- Cryptocurrency payment platform Wyre has closed its operations after nearly a decade in business
- The firm urged users with assets on its platform to withdraw them via Wyre’s dashboard until Friday, July 14th.
- Wyre has joined a growing list of crypto and blockchain companies that have struggled and ultimately succumbed
San Francisco-based cryptocurrency payments firm Wyre has recently shut down its operations. This comes after nearly ten years in business. The company cited financial challenges stemming from the bear market as the primary reason for its closure, emphasizing that it did not correlate with the regulatory environment in the United States.
In a blog post released on June 16, Wyre announced that it had made the difficult choice to wind down its operations to safeguard the best interests of its key stakeholders and customers. The company assured its users that their assets would remain secure during the process, providing instructions for withdrawing assets through Wyre’s dashboard until Friday, July 14th. After that date, a separate procedure would be implemented to facilitate the recovery of any remaining assets on the platform.
Wyre also revealed that its assets were currently available for sale, welcoming inquiries from interested parties interested in acquiring Wyre’s assets or its subsidiaries. They were advised to contact 88 Partners for further details.
The challenges for Wyre began when Bolt, a one-click checkout company, cancelled its plans to acquire Wyre for $1.5 billion in September 2022. This setback dealt a significant blow to Wyre’s trajectory and prospects. Following this, in January 2023, concerns surrounding Wyre’s custodial partner prompted Juno, a fiat-to-crypto on-ramp solution provider, to urge its users to withdraw their crypto assets from the Juno platform and take custody of them independently due to perceived uncertainty. Around the same time, MetaMask also ceased its support for Wyre’s crypto payment services, compounding the challenges faced by the company.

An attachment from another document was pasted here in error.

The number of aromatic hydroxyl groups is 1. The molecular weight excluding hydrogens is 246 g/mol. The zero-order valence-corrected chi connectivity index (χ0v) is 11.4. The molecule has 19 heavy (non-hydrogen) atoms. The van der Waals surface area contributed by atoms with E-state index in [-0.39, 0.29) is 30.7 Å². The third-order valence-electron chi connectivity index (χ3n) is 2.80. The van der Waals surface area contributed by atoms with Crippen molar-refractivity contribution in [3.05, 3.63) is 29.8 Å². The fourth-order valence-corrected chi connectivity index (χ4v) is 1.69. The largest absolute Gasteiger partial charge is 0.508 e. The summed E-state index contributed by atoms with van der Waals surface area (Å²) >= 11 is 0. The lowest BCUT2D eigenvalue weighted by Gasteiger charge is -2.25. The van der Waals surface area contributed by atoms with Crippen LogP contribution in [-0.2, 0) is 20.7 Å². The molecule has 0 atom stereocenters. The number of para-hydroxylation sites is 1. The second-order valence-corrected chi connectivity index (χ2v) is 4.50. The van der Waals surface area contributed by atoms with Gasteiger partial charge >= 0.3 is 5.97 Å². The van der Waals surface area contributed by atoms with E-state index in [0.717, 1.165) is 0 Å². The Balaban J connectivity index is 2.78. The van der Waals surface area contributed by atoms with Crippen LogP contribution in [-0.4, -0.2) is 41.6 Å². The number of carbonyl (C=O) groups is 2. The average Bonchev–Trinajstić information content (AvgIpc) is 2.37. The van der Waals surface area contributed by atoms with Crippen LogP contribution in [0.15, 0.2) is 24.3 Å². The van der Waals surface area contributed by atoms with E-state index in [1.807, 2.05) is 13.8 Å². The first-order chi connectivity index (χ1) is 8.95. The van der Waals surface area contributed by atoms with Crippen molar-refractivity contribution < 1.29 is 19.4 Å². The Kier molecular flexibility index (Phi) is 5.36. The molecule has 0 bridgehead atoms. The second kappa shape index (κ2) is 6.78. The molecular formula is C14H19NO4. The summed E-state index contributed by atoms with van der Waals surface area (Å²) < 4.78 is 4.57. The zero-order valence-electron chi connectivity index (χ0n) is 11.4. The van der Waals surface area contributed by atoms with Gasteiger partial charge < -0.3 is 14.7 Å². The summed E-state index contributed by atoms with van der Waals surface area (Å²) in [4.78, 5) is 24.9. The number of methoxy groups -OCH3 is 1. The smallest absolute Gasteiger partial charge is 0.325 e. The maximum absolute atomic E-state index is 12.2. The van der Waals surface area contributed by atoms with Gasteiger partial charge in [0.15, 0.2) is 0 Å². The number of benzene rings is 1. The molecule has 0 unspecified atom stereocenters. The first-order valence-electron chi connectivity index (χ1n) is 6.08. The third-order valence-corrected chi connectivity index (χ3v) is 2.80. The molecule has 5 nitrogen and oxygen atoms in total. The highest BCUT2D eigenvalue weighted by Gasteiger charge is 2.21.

In response to these events, Wyre implemented a 90% withdrawal limit for all its users, which created additional complications. However, the company reversed this decision on January 13 after securing financing from an undisclosed strategic partner. This development suggested a potential path to recovery for Wyre. Nonetheless, the company had to make difficult choices and restructure its workforce, resulting in the unfortunate layoff of 75 employees in January.
Wyre’s closure adds to the growing list of crypto and blockchain companies that have struggled and ultimately succumbed to the pressures of the bear market. In May alone, several prominent firms and projects met a similar fate. These included Unbanked, a crypto fintech firm; BottlePay, a Lightning Network payments platform; HotBit, a crypto exchange; Terressa, a nonfungible token platform; and TradeBlock, Digital Currency Group’s institutional trading platform.
Despite the challenges Wyre and other entities face in the cryptocurrency industry, it is crucial to recognize the dynamic nature of the market. While some companies may encounter difficulties, new opportunities and innovations continue to emerge. The cryptocurrency landscape is resilient and adaptive, paving the way for future advancements and growth in the industry.